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Celebrate the 4th with an Alameda Update

A couple of bits of bike/boat news from the Bay Area's favorite island city

A rendering of how Central Ave. will look soon. Image: City of Alameda

The Alameda shoreline is a nice place to watch the 4th of July fireworks, so Streetsblog thought it apropos to report a few short updates from the Bay Area's island city.

Central Avenue bikeway gets final approval

A map of the project area. Image: City of Alameda

Alameda advocates celebrated clearing the final hurdle towards getting protected bike lanes and other upgrades down the length of Central Avenue. From a social media post by Bike Walk Alameda advocate Cyndy Johnsen:

Exciting update on the Central Avenue Safety Project: Caltrans has now signed off on everything, and once Council approves a construction contract (likely in September), this long-awaited project will finally break ground!
It will be a game-changer for Alameda! So grateful to everyone who has kept this project moving over so many years, starting back in 2010.

Streetsblog last wrote about the $15 million safety project a couple of years ago, when it got city approval. Unfortunately, a stretch of it required the state transportation agency's sign off as well. But, thankfully, that's finally in the bag too.

More details drop on water shuttle between Oakland and Western Alameda

Update: ferry shuttle service will launch Wednesday morning, July 17!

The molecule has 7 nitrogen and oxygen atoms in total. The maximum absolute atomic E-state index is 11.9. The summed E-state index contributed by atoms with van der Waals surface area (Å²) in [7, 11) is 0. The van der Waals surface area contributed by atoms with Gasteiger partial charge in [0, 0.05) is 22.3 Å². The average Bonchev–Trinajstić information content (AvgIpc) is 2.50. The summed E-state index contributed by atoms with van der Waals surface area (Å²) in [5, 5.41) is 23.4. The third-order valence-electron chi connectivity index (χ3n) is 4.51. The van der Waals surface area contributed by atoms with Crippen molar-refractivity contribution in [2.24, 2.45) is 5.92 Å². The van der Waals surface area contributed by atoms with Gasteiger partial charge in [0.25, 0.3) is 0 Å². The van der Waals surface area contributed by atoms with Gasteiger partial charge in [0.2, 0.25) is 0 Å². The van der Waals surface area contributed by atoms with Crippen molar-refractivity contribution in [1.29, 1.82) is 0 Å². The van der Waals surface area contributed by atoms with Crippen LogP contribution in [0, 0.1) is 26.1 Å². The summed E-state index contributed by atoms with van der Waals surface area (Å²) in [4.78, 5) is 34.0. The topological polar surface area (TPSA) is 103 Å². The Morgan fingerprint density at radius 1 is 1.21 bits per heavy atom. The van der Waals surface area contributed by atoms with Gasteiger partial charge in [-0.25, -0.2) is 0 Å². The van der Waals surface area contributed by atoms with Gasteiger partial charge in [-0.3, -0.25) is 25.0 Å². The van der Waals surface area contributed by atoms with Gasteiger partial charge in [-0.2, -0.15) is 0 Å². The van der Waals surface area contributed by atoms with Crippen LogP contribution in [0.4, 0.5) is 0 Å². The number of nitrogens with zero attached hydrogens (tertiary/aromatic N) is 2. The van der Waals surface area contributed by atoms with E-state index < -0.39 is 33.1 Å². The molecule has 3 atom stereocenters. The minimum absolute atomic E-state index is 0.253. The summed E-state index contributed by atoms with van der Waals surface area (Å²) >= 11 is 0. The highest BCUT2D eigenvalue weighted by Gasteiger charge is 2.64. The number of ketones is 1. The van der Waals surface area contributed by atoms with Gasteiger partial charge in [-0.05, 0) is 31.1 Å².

Work on Woodstock is complete and it's back in the Jack London marina awaiting start of service. Photo: Streetsblog/Rudick

A little more information dropped recently on the coming pedestrian and bicyclist water shuttle between Western Alameda and Oakland. Apparently, the boat is ready, and it all comes down to paperwork getting signed by the Coast Guard. The service pattern will be as such; the U.S.S. Woodstock will:

  • Run between Alameda Landing (at the Bohol Circle Immigrant Park dock, at the foot of 5th Street, behind Target) and Oakland's Jack London Square public dock (at the foot of Broadway). 
  • Operate 5 days per week, Wednesdays through Sundays, for about 12 hours per day. Service levels may change later depending on funding and season.
  • Leave each dock every 30 minutes, except during required breaks for re-fueling, crew transfers and crew rest breaks.

That last part is what's new. Disappointingly, it goes against an earlier editorial from Streetsblog suggesting service should be 'on demand' rather than on a schedule (the crossing is less than 900 feet, so it seems odd to make people wait up to 30 minutes and pay a crew to sit there doing nothing between runs—and then they still need a rest break?). Streetsblog requested information on how the city decided on this service pattern but received no reply. For reference, note that the J-Mack Ferry crosses Steamboat Slough in the Sacramento Delta on demand, 24/7. But that's primarily for drivers. As the Woodstock service is just starting a pilot phase, let's hope a more robust service will follow.

Meanwhile, Alameda wants people to join its Woodstock ferry contingent in its 4th of July parade. Click the city's page for more info.

A reminder that Streetsblog San Francisco will be off Wednesday, July 3 through Friday, July 5. Have a great Independence Day and we'll see you all next week

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